Said He Was Going To Kill Oct. 19-25, 1978
Not So Lonesome Death of Nancy Spungen Oct. 26-Nov. 1, 1978
Said He Was Going To Kill
Hershkovits and Lesley Vinson
19-25, 1978 (Neon
Leon on Sid Vicious)
rock musician Sid Vicious was arrested last week and charged with murder in the
stabbing death of his girlfriend, and maybe wife, Nancy Spungen, at the Chelsea
Hotel on West 23rd Street.
police arrived about 11am Thursday after being summoned by a phone call from Vicious.
The former member of the Sex Pistols rock group had registered at the hotel with
Nancy in late August as Mr and Mrs John Ritchie his real name.
body lay face-up in the bathroom, her head underneath the sink. She had been stabbed
in the stomach and her black lace bra and panties were drenched in blood. The
room was in disarray and police found several empty syringes.
Friday the 13th bail was set at $50,000 despite the objections of Assistant District
Attorney Kenneth Schachter, who claimed that the defendant might flee because
of the strong likelihood of conviction.
the hearing Malcolm McLaren, former Sex Pistols manager, arrived from London to
confer with the lawyers he had engaged to defend Sid. Describing the musician
as outrageous, a very passionate man, he nevertheless maintained Vicious
was definitely not guilty.
Turkey at Rikers
McLaren and friends worked over the weekend to raise bail, Sid was going cold
turkey at Rikers Island. A severe reaction to abrupt withdrawal from methadone
and heroin sent him to the prison hospital, where he was given some methadone,
according to a source.
Sunday, Sids 38 year-old mother, Mrs Anne Beverley, arrived from London.
When an English reporter asked for an interview he was told it would cost his
same day platinum haired Nancy, 20, was buried in her home town of Philadelphia
at a private service conducted by a rabbi. There were only one or two people
in her life she could really relate to - Sid was one of them her mother
Sid Vicious was released on bail.
last person known to have seen Sid and Nancy together is Neon Leon, a fast talking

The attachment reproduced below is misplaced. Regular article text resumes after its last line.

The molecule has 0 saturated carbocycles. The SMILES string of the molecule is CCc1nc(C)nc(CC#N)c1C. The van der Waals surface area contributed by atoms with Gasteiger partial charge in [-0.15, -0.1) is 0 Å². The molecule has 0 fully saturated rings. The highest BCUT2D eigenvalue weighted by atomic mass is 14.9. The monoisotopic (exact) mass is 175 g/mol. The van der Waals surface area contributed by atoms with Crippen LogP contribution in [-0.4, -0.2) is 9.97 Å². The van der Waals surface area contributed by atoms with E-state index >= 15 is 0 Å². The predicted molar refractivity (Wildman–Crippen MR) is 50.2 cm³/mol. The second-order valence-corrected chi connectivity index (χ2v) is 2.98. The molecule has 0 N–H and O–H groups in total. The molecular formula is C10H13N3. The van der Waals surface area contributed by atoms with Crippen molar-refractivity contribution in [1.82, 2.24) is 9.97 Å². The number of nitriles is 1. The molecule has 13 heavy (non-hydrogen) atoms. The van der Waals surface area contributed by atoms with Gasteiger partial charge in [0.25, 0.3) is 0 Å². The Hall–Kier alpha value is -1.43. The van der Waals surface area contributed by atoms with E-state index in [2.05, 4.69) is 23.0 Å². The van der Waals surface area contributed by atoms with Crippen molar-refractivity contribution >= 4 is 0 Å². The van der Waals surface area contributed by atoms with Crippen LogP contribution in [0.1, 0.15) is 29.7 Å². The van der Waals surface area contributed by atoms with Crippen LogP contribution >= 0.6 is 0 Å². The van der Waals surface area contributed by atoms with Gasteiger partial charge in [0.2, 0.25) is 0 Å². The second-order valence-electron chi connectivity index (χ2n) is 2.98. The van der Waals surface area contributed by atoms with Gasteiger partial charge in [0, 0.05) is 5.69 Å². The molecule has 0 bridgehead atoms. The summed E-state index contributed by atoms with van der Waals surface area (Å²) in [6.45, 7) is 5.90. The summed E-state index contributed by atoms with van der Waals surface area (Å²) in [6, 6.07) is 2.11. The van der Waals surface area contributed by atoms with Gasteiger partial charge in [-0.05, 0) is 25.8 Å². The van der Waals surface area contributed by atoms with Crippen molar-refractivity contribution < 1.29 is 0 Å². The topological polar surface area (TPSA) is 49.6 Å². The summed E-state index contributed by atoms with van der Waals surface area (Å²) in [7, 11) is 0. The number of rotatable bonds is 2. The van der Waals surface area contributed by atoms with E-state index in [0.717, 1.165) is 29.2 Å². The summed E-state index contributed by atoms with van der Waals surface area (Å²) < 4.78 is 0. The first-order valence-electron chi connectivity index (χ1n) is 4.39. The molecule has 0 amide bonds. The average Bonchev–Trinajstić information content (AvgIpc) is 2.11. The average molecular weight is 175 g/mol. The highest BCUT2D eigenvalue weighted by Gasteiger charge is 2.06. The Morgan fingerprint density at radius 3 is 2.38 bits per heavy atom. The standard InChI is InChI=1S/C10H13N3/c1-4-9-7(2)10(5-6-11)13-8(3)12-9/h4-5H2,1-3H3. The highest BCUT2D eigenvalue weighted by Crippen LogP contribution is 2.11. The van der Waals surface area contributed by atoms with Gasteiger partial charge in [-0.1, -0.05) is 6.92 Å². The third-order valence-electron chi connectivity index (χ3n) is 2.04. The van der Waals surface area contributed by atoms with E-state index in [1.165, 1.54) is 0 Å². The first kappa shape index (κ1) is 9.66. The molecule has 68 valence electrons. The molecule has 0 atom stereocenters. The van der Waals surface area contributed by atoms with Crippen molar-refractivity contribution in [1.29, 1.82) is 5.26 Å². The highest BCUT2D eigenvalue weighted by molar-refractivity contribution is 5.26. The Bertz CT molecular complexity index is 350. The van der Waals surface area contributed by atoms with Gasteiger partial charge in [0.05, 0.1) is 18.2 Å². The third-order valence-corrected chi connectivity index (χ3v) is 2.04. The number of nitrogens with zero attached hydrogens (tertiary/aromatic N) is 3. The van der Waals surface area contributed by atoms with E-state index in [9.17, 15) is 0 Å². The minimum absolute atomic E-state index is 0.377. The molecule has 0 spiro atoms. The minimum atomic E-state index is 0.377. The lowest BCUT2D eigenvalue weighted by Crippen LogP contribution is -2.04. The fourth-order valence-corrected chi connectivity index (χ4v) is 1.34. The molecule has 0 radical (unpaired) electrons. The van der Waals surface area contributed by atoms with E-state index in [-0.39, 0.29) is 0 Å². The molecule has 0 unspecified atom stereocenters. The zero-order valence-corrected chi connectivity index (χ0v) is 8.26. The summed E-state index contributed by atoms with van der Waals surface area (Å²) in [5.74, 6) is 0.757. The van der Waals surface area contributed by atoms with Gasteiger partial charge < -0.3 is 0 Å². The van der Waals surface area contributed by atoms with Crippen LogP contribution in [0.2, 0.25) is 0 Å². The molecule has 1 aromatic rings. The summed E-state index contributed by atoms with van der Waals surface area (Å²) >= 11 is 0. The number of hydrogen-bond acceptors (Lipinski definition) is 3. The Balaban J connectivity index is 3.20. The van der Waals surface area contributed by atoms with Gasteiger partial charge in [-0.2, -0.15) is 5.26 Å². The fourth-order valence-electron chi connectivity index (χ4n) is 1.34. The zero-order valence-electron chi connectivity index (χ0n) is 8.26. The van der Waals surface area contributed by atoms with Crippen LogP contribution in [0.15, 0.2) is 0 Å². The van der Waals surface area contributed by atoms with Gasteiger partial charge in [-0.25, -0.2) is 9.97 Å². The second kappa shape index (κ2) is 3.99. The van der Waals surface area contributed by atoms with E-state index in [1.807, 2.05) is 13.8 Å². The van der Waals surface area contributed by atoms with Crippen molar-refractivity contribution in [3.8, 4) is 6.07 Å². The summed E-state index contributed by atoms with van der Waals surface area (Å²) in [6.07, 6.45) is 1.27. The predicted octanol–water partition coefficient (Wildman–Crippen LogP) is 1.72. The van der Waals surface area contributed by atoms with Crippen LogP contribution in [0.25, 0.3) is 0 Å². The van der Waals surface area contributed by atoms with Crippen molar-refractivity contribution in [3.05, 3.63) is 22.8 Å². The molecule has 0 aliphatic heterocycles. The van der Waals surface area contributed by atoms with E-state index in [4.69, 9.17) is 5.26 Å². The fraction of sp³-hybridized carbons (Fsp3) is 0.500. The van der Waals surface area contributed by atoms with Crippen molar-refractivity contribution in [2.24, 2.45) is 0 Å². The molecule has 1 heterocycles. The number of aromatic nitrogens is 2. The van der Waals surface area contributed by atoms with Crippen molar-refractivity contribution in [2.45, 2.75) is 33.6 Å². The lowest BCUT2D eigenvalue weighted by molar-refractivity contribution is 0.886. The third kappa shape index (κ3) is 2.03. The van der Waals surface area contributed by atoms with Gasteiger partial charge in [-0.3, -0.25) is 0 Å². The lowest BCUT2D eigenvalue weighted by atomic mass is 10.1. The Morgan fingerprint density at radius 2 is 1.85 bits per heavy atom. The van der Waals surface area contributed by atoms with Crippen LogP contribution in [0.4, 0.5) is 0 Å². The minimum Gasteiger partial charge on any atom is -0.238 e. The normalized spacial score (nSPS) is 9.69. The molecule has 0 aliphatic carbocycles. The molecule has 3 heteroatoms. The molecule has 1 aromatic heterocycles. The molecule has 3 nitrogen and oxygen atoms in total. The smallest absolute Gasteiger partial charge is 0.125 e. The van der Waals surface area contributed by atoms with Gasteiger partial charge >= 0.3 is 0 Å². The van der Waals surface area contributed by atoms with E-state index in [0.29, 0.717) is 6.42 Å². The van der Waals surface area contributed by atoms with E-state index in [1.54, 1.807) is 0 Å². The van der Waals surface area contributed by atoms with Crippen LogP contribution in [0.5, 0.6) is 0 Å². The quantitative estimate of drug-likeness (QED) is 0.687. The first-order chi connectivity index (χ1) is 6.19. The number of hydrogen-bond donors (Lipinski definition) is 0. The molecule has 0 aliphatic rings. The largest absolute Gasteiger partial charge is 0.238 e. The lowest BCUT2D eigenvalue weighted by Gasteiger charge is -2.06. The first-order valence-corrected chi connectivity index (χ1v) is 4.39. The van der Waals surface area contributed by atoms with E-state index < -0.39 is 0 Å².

musician who fronted a mostly black punk band that often played at Maxs
Kansas City. He and his blond girlfriend, Kathy ORourke, lived down the
hall from the couple. Both had known Nancy before she met Sid, knew of the couples
addiction to heroin, and of the sado-masochistic tone of their love-affair.
press time Leon was out-of-town, telling different friends different stories of
where he was going London, Philadelphia or Atlantic City.
follows is based on an interview conducted with Neon Leon and Kathy ORourke
at their Chelsea Hotel room the afternoon of the murder.
came in here and said, Look what Ive got. Now people cant beat
me up any more. He was brandishing a knife with a five and a half
inch blade, said Leon. Nancy bought it for him so he could defend himself
from the beatings he was getting.
famous for being obnoxious. People would come up to him, Youre one
of the Sex Pistols Boom! I stopped going out with them.
small room has a settled look. It is crowded, but neat records along the
wall, electric guitars in and out of cases, a king-size bed that takes up most
of the room. More than a dozen hang on a wall with a painting of a hand holding
a gun aimed at the viewer. A TV set in the corner hums softly throughout our conversation.
he was going to kill somebody said Neon, speaking rapidly and without hesitation.
But he always says hes going to kill somebody. New York is making
me violent. People are picking on me. All I want to do is to be in a band. Im
gonna get me a weapon. Sid told him, he said.
out on heroin, methadone and barbiturates, Sid was in a sorry state, according
to Leon I have no more self-confidence. Im ugly. I cant
play bass. he told Leon, who couldnt believe what he was hearing.
The guy sat here and played almost like Jack Bruce (a well known bass player).
Maybe this was easy suicide. He suggests.
Id rather die in jail then go to the methadone clinic (where he would get
into fights). Sid told him, said Leon, affecting a credible British accent.
Its a warm
fall day, and though the room in the 11 storey red-brick building has a balcony,
the windows remain tightly shut and the air heavy as Leon continues his story.
Though Sid was tall and rail-thin the image of the 98-pound weakling
that did not prevent him from getting into fights. A knife, he thought, might
Do you think theyll mess with me if I have this knife
he asked Leon, who shuddered. I cant back down from anyone,
because Im not afraid of anything. Sid told him, he said.
Leon tells it, the events of the nights of the murder went something like this.
were kind of weird last night'
night they were feeling kind of sick. They were kinda weird last night.
In the early morning hours Sid and Nancy came to Leons room carrying Sids
beloved leather jacket and the Sex Pistols clippings Nancy had collected. Sid
told Leon: I want you to keep this for me.
was acting though he felt they were in danger, according to Leon. He wanted to
know about Rikers Island and the New York police. Sid sat on the bed, playing
with the knife, holding it up to his face. After a while they left, but Nancy